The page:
Archive for Stuttgart

Nina Simone at Jazzgipfel Stuttgart 1989

Posted in clips, Dizzy Gillespie, jazz, Nina Simone with tags , , , , , on May 30, 2014 by crownpropeller

ninaNina Simone in Stuttgart, 1989

Back in the late eighties I was working as a humper. Humpers are the people that carry equipment around before a gig. You might think that these people are called roadies, but then you are wrong. Roadies are the people that tell the humpers where to put the heavy things they are carrying around! The company I was working for did mostly rock concerts, but also some different festivals and shows.

In some summer in the late eighties we were doing some sort of city festival in Cologne and I was glad to see Nina Simone on the programme. But alas, Nina was in a very bad mood that day – and for a reason. They had relegated the great singer and pianist to a side stage. In fact she had to play on an upright piano placed on a truck! In front of nearly no-one! I remember her as being quite aggressive and stopping the concert after 20 minutes, she was really pissed. I understood that well, but I thought it was a pity just the same because the people that were there, were there for her.

Luckily I found some footage of Nina in a good mood on VHS cassettes in Otto Flückiger’s collection. The two clips I am presenting here come from the Jazzgipfel Stuttgart in 1989, so they might be from the same tour that the Cologne city Festival was part of.


Here is part 1:

Nina’s band members are on guitar Al Schackman, on bass Chris White and on drums Paul Robinson (thanks to Gerrit de Bruin for information!).

And here’s part 2. Watch Dizzy Gillespie give Nina some flowers at the end!


Brötzmann / Bennink / Dauner /Mangelsdorff (1986)

Posted in clips, Peter Brötzmann with tags , , , , , , on October 30, 2012 by crownpropeller

Image: The Wire 345 November 2012

The November issue of British Music Magazine Wire carries a beautiful shot of german saxophonist Peter Brützmann (now 71) on the cover. Inside you find a long and very interview with Brötzmann focussing not only on his music but also on his rough and brutish visual art. This is followed by a seven page “primer” giving beginners a thorough overview over what one could deem to be Brötzmann’s most important records. All in all a must for fans of Brötzmann.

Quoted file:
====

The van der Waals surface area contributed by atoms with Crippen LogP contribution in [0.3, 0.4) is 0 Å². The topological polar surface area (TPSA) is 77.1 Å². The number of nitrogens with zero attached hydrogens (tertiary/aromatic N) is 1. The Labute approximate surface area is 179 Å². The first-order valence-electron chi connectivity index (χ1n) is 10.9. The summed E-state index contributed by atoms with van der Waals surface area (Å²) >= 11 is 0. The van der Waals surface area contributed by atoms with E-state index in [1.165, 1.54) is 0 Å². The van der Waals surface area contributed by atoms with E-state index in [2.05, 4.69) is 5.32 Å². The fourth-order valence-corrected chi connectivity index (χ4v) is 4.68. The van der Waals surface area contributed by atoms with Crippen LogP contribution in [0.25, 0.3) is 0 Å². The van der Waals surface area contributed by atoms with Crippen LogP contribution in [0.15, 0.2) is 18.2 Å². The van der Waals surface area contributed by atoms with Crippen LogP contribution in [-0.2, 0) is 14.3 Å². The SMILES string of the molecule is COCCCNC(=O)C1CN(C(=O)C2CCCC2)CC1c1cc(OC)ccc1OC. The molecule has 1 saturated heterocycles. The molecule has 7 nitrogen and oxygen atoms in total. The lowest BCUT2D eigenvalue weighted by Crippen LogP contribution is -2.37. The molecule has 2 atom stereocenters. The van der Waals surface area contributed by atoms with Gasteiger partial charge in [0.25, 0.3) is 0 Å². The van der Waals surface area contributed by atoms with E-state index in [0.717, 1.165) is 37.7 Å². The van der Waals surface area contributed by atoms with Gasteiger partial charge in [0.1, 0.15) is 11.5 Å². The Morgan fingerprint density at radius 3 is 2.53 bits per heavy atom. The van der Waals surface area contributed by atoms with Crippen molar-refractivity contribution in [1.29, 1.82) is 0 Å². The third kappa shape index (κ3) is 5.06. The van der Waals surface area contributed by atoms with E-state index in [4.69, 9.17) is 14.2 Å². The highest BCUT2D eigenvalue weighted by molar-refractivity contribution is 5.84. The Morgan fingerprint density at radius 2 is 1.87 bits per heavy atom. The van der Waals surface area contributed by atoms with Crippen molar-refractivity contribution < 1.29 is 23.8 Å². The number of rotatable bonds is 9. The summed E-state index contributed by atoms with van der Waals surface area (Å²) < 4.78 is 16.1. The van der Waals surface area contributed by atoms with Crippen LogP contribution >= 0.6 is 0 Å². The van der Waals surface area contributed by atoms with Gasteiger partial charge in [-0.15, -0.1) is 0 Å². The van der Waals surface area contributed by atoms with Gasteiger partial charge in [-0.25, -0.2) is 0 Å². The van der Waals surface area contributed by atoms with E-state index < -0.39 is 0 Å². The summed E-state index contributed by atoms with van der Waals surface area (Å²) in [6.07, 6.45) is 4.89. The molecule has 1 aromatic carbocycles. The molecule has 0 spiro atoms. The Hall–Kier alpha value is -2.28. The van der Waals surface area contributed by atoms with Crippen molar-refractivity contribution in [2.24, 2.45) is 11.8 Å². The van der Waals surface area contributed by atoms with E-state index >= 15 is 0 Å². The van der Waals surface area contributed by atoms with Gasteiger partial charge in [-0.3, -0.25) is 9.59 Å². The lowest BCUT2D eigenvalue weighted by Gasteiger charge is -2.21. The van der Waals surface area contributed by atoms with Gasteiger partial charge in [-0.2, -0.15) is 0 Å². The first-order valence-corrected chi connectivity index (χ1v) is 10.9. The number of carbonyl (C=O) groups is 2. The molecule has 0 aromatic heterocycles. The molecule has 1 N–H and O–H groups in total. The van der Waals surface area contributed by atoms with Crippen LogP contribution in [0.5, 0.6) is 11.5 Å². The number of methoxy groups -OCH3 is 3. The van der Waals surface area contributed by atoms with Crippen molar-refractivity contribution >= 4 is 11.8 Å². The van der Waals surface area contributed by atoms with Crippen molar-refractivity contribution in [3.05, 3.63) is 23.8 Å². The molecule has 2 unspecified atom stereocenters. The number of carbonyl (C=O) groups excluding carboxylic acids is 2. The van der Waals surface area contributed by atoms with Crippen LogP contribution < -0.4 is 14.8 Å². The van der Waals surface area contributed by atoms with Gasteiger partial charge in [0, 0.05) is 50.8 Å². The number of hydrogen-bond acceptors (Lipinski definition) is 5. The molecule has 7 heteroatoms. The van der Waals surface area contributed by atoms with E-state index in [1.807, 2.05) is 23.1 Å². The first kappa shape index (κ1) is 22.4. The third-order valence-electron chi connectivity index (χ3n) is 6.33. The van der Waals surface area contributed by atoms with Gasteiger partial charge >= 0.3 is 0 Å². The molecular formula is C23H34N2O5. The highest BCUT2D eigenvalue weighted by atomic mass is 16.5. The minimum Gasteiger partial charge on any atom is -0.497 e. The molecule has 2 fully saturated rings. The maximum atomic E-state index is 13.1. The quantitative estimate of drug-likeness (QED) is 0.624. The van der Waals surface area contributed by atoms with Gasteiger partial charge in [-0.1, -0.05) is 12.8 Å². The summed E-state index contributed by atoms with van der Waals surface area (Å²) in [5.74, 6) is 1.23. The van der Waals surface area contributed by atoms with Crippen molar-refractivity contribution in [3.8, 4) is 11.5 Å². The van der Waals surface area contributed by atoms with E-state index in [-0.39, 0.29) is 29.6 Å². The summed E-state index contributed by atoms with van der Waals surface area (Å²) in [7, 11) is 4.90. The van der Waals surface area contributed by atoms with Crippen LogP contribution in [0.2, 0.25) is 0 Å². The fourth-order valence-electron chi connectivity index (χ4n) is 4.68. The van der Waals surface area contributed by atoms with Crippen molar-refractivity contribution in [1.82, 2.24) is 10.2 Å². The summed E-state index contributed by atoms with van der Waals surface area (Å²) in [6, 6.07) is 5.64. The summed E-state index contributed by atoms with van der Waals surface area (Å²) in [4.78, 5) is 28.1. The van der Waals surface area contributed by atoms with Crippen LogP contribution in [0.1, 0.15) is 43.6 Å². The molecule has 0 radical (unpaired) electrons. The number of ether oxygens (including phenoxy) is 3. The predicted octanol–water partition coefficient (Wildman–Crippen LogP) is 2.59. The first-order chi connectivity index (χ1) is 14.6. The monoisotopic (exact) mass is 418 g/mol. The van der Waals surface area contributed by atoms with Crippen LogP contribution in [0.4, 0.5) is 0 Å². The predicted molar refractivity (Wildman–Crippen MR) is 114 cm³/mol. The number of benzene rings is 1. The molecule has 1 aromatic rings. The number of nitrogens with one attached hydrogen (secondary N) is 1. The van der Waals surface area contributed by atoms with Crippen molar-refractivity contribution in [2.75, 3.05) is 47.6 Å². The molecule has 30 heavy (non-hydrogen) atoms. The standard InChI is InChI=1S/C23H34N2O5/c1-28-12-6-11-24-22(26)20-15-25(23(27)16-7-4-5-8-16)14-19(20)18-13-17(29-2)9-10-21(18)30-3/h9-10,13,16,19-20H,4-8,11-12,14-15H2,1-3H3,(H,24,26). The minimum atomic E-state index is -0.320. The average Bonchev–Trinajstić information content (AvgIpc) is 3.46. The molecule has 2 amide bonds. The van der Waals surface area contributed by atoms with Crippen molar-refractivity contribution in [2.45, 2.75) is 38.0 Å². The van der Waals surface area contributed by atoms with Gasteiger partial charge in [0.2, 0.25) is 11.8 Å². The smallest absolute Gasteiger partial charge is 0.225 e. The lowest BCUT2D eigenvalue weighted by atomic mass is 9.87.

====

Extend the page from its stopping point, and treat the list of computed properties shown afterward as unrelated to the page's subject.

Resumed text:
When I started to listen to jazz in the early eighties, I started with Free Jazz. At that time I lived in the Ruhrgebiet in a town not very far from Wuppertal (which is not in the Ruhrgebiet), where Brötzmann is and was living. Every other months you could find Brötz playing in one of the towns that make up the Ruhrgebiet – at one time solo in maybe a gallery, then in some trio setting in some jazz club, then maybe in a larger venue where he was playing with Bill Laswell, Shannon Jackson and Sonny Sharrock as Last Exit.

I know that Brötzmann hates to be labeled Furor Teutonicus and the like, and yes, I love his romantic solo outings as well as his  you-know-what. But let’s be frank: What you look for when hearing Brötzmann, is catharsis and mind clearing abrasive noise. Which is exactly what you get from this little clip I just found on an old VHS cassette:

Peter Brötzmann, Han Bennink, Wolfgang Dauner, Albert Mangelsdorff (not much Mangelsdorff here) at the Theaterhaus-Jazzfestival, Stuttgart 1986.


Sun Ra in Stuttgart 1990

Posted in clips, Sun Ra with tags , , , , , , on October 28, 2012 by crownpropeller

When the view outside your window looks something like this:

… which it does right now, did this afternoon, you are in desperate need of the  sun – and quick! And here you are! To warm your frozen soul here is Sun Ra and his Omniverse Ultra 21st Century playing at the Theaterhaus-Jazztage in Stuttgart, Germany, in April 1990. This again comes from an old VHS cassette in Otto Flückiger’s collection, kindly digitized by Benne Vischer.

The Arkestra on this occasion is supposed to consist of Ra himself, Ahmed Abdullah, Michael Ray and Jothan Callins on trumpet, Marshall Allen, John Gilmore, Knoël Scott and James Jacson on reeds and percussion, John Ore on bass, Buster Smith and Samarai Celestial on drums, Elson Nascimento on surdo and percussion and singer June Tyson.  Despite the grainy quality: Enjoy!